This is not an easy conundrum to sort out. The China threat to Taiwan is very real. And, unlike so many of its misadventures in places like Iraq or Afghanistan, the U.S. is not trying to “nation build” Taiwan. Over the decades, Taiwan has built itself up, organically installing a deep democratic culture with the most advanced practices of digital democracy anywhere. Its digital minister, Audrey Tang, is a folk hero among reformers across the West who want to fix their own democracies. Among other things, she conducts an annual presidential hackathon, in which 10 million people — half the population — participate every year in an online deliberation to help set the governing agenda. To allow the techno-totalitarians in Beijing to extinguish this light, as they have done in Hong Kong, would haunt anyone with a conscience and ounce of belief in popular sovereignty.

Yet, does that raise Taiwan to the rank of an existential issue for the West? Is it of such strategic value that it is worth sliding into a war between superpowers that could all too easily escalate into a nuclear exchange? Some of the more alarmist voices of the Washington “blob,” such as a former top U.S. Defense Department official, Elbridge Colby, are building the case that it is. 

The Strategy Of Denial

Colby is calling for a “strategy of denial” on all fronts to thwart China’s ability to dominate the region where it is already the major power. He has trotted out what, in effect, is the old “domino theory” that drove the delusions of the Vietnam War. As Colby sees it, if Taiwan is allowed to fall into Beijing’s fold under force, or the threat of it, it is only a matter of time before the red menace takes over the Philippines and moves on to target others in its neighborhood.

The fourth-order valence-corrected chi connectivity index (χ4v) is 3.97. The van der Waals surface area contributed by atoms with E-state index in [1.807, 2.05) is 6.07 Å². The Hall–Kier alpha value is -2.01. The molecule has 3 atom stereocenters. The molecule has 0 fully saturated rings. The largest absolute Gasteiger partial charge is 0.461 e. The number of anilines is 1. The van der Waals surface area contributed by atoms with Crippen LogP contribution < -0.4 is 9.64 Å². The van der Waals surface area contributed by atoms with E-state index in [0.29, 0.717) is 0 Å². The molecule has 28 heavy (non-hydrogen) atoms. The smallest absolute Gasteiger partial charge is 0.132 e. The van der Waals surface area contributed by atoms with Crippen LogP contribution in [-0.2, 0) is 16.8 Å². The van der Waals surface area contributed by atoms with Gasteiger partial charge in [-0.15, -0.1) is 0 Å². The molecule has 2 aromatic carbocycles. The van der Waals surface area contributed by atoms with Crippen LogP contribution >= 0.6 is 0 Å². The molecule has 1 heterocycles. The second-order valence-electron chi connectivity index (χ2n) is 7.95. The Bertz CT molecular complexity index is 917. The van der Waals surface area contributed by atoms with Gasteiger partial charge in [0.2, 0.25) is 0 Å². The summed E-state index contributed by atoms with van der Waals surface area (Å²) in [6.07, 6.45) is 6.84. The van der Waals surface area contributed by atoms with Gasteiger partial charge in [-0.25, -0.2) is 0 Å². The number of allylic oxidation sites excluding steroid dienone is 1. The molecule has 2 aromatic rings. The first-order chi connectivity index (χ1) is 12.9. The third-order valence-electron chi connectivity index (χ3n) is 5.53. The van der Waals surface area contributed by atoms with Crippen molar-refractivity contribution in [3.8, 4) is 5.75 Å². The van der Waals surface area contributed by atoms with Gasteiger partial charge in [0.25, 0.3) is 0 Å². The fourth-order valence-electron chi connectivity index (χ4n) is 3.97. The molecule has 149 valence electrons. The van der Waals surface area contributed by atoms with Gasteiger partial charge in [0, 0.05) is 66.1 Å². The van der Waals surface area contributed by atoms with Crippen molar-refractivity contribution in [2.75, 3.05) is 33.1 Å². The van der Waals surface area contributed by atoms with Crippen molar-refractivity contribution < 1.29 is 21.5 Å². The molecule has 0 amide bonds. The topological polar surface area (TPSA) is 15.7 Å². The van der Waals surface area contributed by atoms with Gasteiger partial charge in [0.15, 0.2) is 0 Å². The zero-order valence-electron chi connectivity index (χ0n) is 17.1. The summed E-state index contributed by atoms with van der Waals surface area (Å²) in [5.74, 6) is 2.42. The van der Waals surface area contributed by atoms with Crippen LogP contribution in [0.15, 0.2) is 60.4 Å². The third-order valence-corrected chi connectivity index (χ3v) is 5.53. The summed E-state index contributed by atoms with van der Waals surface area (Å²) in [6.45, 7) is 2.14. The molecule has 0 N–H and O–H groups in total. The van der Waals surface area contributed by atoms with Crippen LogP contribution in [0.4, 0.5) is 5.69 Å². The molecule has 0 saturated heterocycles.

Even if there were any evidence of China’s territorial ambitions beyond Taiwan and the island chains in the East and South China Seas it regards as a defense perimeter, the paradox of this course is that, if war comes predicated on that presumption, the dominoes may well fall in the other direction for the self-interested national reasons already stated. That would split apart any U.S.-led alliance in the region as China has long sought to do. In short, pushing allies to the brink may end up accomplishing the opposite of its intent in a war the more sober-minded believe the U.S. could never win at a cost of lives and treasure thousands of times greater than Afghanistan.

“To allow the techno-totalitarians in Beijing to extinguish this light, as they have done in Hong Kong, would haunt anyone with a conscience and ounce of belief in popular sovereignty.”

As the respected former prime minister of Australia, Paul Keating, put it last week: “If the United States military with all its might could not beat a bunch of Taliban rebels with AK-47 rifles in pickup trucks, what chance would it have in a full-blown war against China, not only the biggest state in the world but the commander and occupant of the largest land mass in Asia.” Keating added that the nuclear sub pact amounts to “a dramatic loss of Australian sovereignty” that would “lock-in” its forces with “only one underlying objective: the ability to act collectively in any military engagement by the United States against China.” No doubt this worry is crossing similarly wary minds in many capitals across the region, despite official applause for AUKUS.